All these codes are written in PyCharm.

Step 6: Transfer Code to Raspberry Pi

To upload files to the Raspberry Pi from Python.


  • First you need to start with downloading python on the Pi with the command: "sudo apt-get install python3"
  • Go to Settings in PyCharm.
  • Go to Deployment.
  • Fill in the details of your Raspberry Pi, picture 1.
  • Choose the mapping your going to use, picture 2.

If you did these steps you can start uploading all your files to the Raspberry Pi.

Step 7: Building the Case

Each of these steps have an explaining picture. The pictures are in the order as the steps. Some of the pictures will be from the internet, because some of pictures got lost.

Step 1:

  • Saw 2 planks that are 1 m long, and 20 cm wide.
  • Saw 2 planks that are 85cm long, and 20 cm wide.

You can do this with a sawing machine, but also with a regular saw.
Note: make sure that the 2 planks are the same size, so that your frame won't be asymmetrical.

Step 2:

  • Connect the 4 planks by shooting 2 nails in each corner of the frame.

Make sure that the corners of the planks are nicely aligned with each other. If you don't have a nail gun, you can also use a hammer, but this will pretty hard. For this part, I didn't get a clear picture, so I needed to use a picture from the internet.

Step 3:

  • To enforce the frame, i also put 2 screws in every corner.

This will make sure that your frame is solid.

Step 4:

  • Attach the 2 (or more) attach hooks for the headpiece to the top the frame.

You can do this with a screwing machine. For this step I also chose a picture from the internet because it's clearer.

Step 5:

  • Saw a plank that is 1 m long, and 35 cm wide.

This plank will serve as a pedestal. You can use a machine saw, or a normal saw for this. Picture from the internet.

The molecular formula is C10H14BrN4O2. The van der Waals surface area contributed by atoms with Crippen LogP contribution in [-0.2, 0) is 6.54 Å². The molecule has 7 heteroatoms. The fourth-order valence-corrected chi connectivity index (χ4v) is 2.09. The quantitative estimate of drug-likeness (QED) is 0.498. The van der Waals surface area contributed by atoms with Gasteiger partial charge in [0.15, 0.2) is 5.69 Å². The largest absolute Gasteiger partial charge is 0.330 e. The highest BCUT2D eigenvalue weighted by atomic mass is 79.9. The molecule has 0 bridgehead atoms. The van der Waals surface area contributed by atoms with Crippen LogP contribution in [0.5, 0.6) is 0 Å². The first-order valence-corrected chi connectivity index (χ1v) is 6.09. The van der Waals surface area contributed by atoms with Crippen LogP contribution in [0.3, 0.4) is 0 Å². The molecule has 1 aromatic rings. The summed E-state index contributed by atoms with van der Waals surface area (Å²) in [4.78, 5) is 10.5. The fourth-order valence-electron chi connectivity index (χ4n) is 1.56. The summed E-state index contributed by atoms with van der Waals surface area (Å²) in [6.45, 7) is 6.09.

Step 6:

  • Attach the pedestal to the bottom of the frame with some screws.

You can do this with a screwing machine. Picture from the internet.

Step 8: Placing the Servomotor and the Slats Headpiece

Each of these steps has a photo that can help you to understand the steps. They are both in the same order.

Step 1:

  • Remove the sidecap of the headpiece.
  • Remove the cable that is normally used to turn the blinds.

Step 2:

  • Replace the cable with a stretcher.
  • Close the sidecap of the headpiece.

Step 3:

  • Click the headpiece of the slats into the attach hooks.

Step 4:

  • Attach the pulley (katrol) to the gear of the servo motor with 2 little screws.
  • Put gear on the servo.

Step 5:

  • Attach the servomotor on the left or right side of your frame, just make sure it's at the same side as the gear wheel of the slats.

Step 6:

  • Attach the stretcher from the headpiece to the pulley that is attached to the gear of the servo.

Step 7 (optional):

The slats that I bought where to long for my case, so i needed to shorten them.

  • Measure the length of the slats you need, with my frame it's around 85 cm.
  • Use scissors to take off the part you don't need.

Step 8:

  • Hang the slats on their holders.

Step 9: Attach the Raspberry Pi to the Frame

Each of these steps has a photo that can help you to understand the steps. They are both in the same order.

Step 1:

  • Place the breadboard on top of the frame
  • Put 4 nails around the breadboard so it wont move easily.

Step 2:

  • Put 2 nails next to each other with a distence of 3,5 cm between them. Note: Make sure that you put them at the wright distance of each other, and also make sure they aren't to high or to low.

Step 3:

  • Put the case of the Pi on these 2 screws, it normally has 2 holes on the bottom of the case.

Step 4 (optional):

This is only for people who use an external power supply.

  • Put a nail with a little hook over the power supply, so that it wont move easily.

When you're ready with all these steps, your project is ready to use. If there are some values that dont really work for you, then you can still change them in the .py file.

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    2 years ago

    I really need something like this in my nephew's room! Maybe it would help him sleep better since the sun doesn't set until 11.